I’m teaming up with the Campaign for Fair Education Funding to speak out for students across Pennsylvania. Although I am receiving some form of compensation, all opinions remain my own. #FairFundingPA
What does it mean for education to be fair? As a mother whose sole purpose in life is to ensure that my children are equipped with all of the knowledge, resources and guidance they need to thrive in this world, I would say that a fair education means that each child receives information that is relevant to their future, equal to that of their peers and that is enlightening for each individual mind. To be frank, I’m not sure that my children are receiving that right now.
At the beginning of the school year, my oldest son, Jair, came home very happy that he didn’t have homework. This was nothing out of the ordinary, so I brushed it off. That is until he said he didn’t have homework, because the school did not have money for paper. My 13-year-old, 5-year-old and 6-year-old all attend a predominately African-American, low-income charter school in the Pittsburgh Public Schools District. And it turns out their school is not the only school in the state experiencing this problem. According to the National Center on Education Statistics 2015 report,
[highlight4]Pennsylvania has the widest funding gap between wealthy and poor school districts of any state in the country. Per pupil spending in PA’s poorest districts is 33 percent less than in PA’s wealthiest districts.[/highlight4]
[highlight4]According to a recent PASA-PASBO report, since 2010-11, 93 percent of school districts reduced staff;, 50 percent furloughed teachers or other staff;, 74 percent cut or reduced at least one academic program 57 percent increased class size.[/highlight4]
I’ve seen this first hand as over the last two years. T, the teachers at Jair’s school have changed so often that I barely got to know them. As the president of the PTA at my younger sons’ school, I’ve seen the printer break more times than I can count and witnessed the PTA raise money for trivial things like laminators and schools supplies. My kids in elementary school were only able to take one field trip to the Pittsburgh Zoo this school year due to budget constraints. This should not be the case. But it is our reality.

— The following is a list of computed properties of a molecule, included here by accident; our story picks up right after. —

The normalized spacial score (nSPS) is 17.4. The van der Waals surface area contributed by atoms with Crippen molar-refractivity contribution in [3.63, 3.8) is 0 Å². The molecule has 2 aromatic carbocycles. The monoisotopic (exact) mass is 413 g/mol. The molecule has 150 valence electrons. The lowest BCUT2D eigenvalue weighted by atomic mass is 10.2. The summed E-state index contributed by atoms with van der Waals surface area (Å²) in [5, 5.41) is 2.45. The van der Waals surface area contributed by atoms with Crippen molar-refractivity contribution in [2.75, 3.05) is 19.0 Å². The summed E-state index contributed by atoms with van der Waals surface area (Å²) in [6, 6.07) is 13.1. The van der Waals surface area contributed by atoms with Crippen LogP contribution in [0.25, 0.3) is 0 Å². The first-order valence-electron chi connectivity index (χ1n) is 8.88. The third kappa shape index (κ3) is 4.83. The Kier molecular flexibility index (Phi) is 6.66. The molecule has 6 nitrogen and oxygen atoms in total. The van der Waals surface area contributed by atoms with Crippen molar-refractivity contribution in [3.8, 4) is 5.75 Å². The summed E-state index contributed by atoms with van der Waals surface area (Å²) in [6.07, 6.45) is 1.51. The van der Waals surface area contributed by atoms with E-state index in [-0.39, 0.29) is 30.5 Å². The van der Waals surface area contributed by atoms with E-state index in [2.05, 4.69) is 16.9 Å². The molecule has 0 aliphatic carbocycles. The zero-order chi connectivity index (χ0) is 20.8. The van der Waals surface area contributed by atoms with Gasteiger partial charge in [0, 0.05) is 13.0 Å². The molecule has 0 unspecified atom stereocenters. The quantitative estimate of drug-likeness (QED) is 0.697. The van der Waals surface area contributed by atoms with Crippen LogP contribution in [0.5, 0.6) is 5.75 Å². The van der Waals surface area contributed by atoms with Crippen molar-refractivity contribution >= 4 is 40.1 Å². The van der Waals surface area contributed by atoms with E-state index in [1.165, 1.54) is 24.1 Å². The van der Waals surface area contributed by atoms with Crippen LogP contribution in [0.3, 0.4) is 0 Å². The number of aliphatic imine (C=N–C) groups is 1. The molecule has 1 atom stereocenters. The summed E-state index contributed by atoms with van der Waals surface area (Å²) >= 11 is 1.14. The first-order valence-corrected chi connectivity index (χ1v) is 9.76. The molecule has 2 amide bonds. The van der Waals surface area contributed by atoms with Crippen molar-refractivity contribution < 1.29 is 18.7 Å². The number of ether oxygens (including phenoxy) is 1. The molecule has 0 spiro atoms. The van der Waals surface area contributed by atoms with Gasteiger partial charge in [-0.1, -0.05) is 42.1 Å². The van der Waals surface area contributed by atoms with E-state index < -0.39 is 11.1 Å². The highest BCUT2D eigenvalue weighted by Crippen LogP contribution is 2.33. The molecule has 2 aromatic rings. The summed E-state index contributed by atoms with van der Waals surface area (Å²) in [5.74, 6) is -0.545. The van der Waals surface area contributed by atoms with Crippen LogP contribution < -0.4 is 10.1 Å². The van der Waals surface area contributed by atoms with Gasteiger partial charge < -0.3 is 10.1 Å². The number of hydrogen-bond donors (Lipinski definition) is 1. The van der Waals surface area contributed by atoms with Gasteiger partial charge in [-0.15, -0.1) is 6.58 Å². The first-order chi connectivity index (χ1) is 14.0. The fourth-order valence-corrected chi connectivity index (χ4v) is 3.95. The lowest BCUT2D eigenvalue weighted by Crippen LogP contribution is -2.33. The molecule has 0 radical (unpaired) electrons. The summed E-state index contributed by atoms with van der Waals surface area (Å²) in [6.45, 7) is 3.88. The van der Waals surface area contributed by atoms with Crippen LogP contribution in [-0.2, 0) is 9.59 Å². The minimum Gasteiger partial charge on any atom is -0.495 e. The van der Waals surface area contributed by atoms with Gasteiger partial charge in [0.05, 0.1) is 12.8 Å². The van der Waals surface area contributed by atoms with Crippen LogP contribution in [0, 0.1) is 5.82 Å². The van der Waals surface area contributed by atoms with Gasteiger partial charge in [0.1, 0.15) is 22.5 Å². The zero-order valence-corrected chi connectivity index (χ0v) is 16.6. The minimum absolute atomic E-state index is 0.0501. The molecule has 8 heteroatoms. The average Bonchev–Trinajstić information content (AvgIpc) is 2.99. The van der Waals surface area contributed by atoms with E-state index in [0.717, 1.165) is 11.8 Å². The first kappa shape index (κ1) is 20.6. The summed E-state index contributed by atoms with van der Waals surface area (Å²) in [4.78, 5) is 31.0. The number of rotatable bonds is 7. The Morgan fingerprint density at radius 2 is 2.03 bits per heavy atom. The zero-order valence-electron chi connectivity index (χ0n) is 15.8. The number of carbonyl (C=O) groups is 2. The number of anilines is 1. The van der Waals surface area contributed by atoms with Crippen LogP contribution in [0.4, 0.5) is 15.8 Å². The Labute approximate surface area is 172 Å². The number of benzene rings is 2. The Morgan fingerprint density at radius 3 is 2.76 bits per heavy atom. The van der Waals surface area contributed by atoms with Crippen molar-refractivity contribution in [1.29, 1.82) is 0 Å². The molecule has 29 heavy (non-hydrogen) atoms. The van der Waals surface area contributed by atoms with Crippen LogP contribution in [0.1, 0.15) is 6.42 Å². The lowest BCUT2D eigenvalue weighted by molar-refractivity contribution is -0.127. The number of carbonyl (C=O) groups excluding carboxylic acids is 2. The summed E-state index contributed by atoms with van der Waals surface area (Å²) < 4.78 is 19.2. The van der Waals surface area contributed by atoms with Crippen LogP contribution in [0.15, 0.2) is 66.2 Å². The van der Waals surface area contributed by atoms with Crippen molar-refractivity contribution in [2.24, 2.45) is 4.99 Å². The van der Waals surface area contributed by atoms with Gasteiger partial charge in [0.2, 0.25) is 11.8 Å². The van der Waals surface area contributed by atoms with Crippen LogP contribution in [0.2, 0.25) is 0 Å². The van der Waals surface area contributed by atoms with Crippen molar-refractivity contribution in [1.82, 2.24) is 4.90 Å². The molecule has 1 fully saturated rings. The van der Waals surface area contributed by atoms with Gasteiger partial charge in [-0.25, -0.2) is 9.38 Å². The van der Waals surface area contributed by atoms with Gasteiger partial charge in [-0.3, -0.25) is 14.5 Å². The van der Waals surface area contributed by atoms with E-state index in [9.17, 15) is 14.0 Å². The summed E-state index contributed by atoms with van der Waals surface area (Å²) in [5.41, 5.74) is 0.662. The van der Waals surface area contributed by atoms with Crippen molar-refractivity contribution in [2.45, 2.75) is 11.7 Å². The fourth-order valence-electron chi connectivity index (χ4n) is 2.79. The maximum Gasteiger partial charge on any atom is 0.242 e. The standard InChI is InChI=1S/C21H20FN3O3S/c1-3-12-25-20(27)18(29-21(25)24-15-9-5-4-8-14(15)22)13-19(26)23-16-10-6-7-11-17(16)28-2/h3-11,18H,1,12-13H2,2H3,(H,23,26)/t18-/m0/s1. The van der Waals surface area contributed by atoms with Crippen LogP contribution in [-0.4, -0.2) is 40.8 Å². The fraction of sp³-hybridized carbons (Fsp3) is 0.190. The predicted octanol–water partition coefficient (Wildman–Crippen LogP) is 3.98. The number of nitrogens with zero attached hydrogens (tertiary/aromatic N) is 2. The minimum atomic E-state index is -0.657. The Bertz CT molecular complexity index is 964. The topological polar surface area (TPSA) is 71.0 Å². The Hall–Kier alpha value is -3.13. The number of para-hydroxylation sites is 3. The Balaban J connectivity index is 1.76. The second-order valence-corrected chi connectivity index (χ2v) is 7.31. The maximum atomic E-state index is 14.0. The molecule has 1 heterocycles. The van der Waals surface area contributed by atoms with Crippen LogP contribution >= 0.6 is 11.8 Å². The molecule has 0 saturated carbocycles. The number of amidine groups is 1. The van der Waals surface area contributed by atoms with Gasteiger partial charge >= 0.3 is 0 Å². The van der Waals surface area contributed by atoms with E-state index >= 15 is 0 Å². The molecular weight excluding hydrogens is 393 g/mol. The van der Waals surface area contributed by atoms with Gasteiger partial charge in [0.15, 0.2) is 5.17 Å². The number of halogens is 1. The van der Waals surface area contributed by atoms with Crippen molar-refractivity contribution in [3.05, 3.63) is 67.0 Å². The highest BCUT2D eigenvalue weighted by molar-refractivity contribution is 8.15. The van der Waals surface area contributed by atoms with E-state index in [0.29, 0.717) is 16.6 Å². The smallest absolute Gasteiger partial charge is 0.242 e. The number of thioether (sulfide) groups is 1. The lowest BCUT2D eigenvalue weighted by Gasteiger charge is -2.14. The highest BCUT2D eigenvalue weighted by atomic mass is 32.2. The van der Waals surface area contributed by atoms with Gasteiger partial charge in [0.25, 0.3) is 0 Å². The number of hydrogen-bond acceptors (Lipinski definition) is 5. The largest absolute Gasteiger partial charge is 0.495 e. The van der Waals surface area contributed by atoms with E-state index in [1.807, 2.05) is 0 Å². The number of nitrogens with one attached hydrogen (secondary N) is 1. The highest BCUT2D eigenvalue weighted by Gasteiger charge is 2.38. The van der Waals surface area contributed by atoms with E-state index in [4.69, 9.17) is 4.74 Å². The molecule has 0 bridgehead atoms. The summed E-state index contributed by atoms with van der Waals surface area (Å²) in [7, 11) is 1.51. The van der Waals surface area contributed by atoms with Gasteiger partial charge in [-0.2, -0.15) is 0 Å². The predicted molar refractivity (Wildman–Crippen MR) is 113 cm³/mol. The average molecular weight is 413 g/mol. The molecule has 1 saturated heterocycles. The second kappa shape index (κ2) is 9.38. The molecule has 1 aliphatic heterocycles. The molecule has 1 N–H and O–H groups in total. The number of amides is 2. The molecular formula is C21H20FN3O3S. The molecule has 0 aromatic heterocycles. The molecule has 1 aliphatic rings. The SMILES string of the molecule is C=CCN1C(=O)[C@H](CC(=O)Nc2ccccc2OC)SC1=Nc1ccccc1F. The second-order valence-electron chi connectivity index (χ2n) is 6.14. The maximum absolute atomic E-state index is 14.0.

These numbers make it pretty apparent that the system for funding PA schools is broken just like the printers. And paper and teachers aren’t the only things missing mamas. The more I talked to my oldest son, the more I learned about the inadequacies inside his classroom. The lack of resources negatively impact his learning. Listen to his story below.
Jair isn’t the only student speaking out about #FairFundingPA, Carnegie Mellon University’s Hear Me Project is sharing stories of inadequate access to education funding from students all over the state. Click here to listen to a podcast they recently recorded.
Listening to Jair about his needs inspired me to take action and join the Campaign for Fair Education Funding. The campaign aims to ensure that Pennsylvania adopts and maintains an adequate and equitable system of funding public education by 2016. Every public school must have the resources necessary to enable every child to meet state academic standards, be prepared for post-secondary success, and become productive, knowledgeable, and engaged adults. Teachers, administrators, charter schools, public schools and more than 50 organizations are joining the fight. And, you can too!
Check out the facts at FairFundingPa.org. While you’re there, be sure to sign up to receive emails about the latest news and developments.You’ll find out how to contact your local legislators to urge them to prioritize public school funding and how to rally at the state capitol in Harrisburg on June 23. There is FREE transportation to the rally if you live in the Pittsburgh area.
Let me know how you are making your voice heard in the conversation about public school funding in the comment box below.